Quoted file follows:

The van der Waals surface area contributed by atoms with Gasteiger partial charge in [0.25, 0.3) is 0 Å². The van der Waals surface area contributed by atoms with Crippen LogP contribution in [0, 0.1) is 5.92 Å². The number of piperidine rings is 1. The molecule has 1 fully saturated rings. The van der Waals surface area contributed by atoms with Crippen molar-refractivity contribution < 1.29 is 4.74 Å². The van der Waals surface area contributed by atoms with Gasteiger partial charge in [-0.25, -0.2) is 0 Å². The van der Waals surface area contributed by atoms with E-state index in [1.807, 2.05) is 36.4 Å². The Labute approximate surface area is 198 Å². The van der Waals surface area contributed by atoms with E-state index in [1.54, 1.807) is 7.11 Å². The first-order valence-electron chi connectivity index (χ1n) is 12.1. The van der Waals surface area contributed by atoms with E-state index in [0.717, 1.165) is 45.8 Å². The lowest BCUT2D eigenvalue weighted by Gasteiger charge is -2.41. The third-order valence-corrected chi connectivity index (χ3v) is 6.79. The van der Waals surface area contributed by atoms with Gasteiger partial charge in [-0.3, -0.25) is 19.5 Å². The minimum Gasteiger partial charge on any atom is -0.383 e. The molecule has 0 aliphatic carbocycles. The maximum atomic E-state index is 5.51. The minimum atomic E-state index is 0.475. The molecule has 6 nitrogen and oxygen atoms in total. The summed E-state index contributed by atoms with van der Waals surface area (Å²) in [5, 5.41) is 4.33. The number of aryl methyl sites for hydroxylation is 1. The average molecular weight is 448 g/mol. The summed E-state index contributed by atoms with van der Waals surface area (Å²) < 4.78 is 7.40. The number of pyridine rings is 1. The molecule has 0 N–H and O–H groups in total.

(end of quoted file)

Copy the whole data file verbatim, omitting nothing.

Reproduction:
The van der Waals surface area contributed by atoms with Gasteiger partial charge in [0.25, 0.3) is 0 Å². The van der Waals surface area contributed by atoms with Crippen LogP contribution in [0, 0.1) is 5.92 Å². The number of piperidine rings is 1. The molecule has 1 fully saturated rings. The van der Waals surface area contributed by atoms with Crippen molar-refractivity contribution < 1.29 is 4.74 Å². The van der Waals surface area contributed by atoms with Gasteiger partial charge in [-0.25, -0.2) is 0 Å². The van der Waals surface area contributed by atoms with E-state index in [1.807, 2.05) is 36.4 Å². The Labute approximate surface area is 198 Å². The van der Waals surface area contributed by atoms with E-state index in [1.54, 1.807) is 7.11 Å². The first-order valence-electron chi connectivity index (χ1n) is 12.1. The van der Waals surface area contributed by atoms with E-state index in [0.717, 1.165) is 45.8 Å². The lowest BCUT2D eigenvalue weighted by Gasteiger charge is -2.41. The third-order valence-corrected chi connectivity index (χ3v) is 6.79. The van der Waals surface area contributed by atoms with Gasteiger partial charge in [-0.3, -0.25) is 19.5 Å². The minimum Gasteiger partial charge on any atom is -0.383 e. The molecule has 0 aliphatic carbocycles. The maximum atomic E-state index is 5.51. The minimum atomic E-state index is 0.475. The molecule has 6 nitrogen and oxygen atoms in total. The summed E-state index contributed by atoms with van der Waals surface area (Å²) in [5, 5.41) is 4.33. The number of aryl methyl sites for hydroxylation is 1. The average molecular weight is 448 g/mol. The summed E-state index contributed by atoms with van der Waals surface area (Å²) < 4.78 is 7.40. The number of pyridine rings is 1. The molecule has 0 N–H and O–H groups in total.